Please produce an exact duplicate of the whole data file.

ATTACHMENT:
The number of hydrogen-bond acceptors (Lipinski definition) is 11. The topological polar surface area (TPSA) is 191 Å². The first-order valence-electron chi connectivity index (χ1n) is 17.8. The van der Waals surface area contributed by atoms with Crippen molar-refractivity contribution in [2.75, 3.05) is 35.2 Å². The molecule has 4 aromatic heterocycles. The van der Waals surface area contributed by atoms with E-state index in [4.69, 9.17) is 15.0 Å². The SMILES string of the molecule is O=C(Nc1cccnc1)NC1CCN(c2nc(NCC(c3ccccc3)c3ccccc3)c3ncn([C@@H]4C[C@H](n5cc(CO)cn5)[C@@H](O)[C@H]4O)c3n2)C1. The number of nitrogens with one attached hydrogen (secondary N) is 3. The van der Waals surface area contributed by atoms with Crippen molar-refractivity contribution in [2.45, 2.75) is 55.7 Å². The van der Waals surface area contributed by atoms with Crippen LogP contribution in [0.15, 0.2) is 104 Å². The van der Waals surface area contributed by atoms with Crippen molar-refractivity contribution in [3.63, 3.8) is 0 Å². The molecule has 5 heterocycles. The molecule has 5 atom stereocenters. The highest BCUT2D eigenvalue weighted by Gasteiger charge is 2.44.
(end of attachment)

The number of hydrogen-bond acceptors (Lipinski definition) is 11. The topological polar surface area (TPSA) is 191 Å². The first-order valence-electron chi connectivity index (χ1n) is 17.8. The van der Waals surface area contributed by atoms with Crippen molar-refractivity contribution in [2.75, 3.05) is 35.2 Å². The molecule has 4 aromatic heterocycles. The van der Waals surface area contributed by atoms with E-state index in [4.69, 9.17) is 15.0 Å². The SMILES string of the molecule is O=C(Nc1cccnc1)NC1CCN(c2nc(NCC(c3ccccc3)c3ccccc3)c3ncn([C@@H]4C[C@H](n5cc(CO)cn5)[C@@H](O)[C@H]4O)c3n2)C1. The number of nitrogens with one attached hydrogen (secondary N) is 3. The van der Waals surface area contributed by atoms with Crippen molar-refractivity contribution in [2.45, 2.75) is 55.7 Å². The van der Waals surface area contributed by atoms with Crippen LogP contribution in [0.15, 0.2) is 104 Å². The van der Waals surface area contributed by atoms with Crippen molar-refractivity contribution in [3.63, 3.8) is 0 Å². The molecule has 5 heterocycles. The molecule has 5 atom stereocenters. The highest BCUT2D eigenvalue weighted by Gasteiger charge is 2.44.